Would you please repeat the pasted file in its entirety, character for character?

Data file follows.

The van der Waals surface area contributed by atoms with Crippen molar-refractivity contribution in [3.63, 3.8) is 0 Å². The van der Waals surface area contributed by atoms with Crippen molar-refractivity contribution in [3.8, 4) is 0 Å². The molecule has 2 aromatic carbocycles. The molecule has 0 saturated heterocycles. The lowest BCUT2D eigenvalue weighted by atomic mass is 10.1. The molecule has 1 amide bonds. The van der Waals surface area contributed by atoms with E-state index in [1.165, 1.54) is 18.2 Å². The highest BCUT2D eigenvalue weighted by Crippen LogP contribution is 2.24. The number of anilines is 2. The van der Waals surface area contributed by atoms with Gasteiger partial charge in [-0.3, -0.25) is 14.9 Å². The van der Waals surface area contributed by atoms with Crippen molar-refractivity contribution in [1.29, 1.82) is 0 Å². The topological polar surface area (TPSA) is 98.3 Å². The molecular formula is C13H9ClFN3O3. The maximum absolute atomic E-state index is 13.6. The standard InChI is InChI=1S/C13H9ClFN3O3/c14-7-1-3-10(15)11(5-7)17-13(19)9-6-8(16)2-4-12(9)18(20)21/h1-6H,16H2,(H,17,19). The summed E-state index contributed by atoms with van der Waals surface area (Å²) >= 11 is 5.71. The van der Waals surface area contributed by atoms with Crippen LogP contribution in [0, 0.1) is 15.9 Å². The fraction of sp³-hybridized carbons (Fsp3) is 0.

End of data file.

The van der Waals surface area contributed by atoms with Crippen molar-refractivity contribution in [3.63, 3.8) is 0 Å². The van der Waals surface area contributed by atoms with Crippen molar-refractivity contribution in [3.8, 4) is 0 Å². The molecule has 2 aromatic carbocycles. The molecule has 0 saturated heterocycles. The lowest BCUT2D eigenvalue weighted by atomic mass is 10.1. The molecule has 1 amide bonds. The van der Waals surface area contributed by atoms with E-state index in [1.165, 1.54) is 18.2 Å². The highest BCUT2D eigenvalue weighted by Crippen LogP contribution is 2.24. The number of anilines is 2. The van der Waals surface area contributed by atoms with Gasteiger partial charge in [-0.3, -0.25) is 14.9 Å². The van der Waals surface area contributed by atoms with Crippen molar-refractivity contribution in [1.29, 1.82) is 0 Å². The topological polar surface area (TPSA) is 98.3 Å². The molecular formula is C13H9ClFN3O3. The maximum absolute atomic E-state index is 13.6. The standard InChI is InChI=1S/C13H9ClFN3O3/c14-7-1-3-10(15)11(5-7)17-13(19)9-6-8(16)2-4-12(9)18(20)21/h1-6H,16H2,(H,17,19). The summed E-state index contributed by atoms with van der Waals surface area (Å²) >= 11 is 5.71. The van der Waals surface area contributed by atoms with Crippen LogP contribution in [0, 0.1) is 15.9 Å². The fraction of sp³-hybridized carbons (Fsp3) is 0.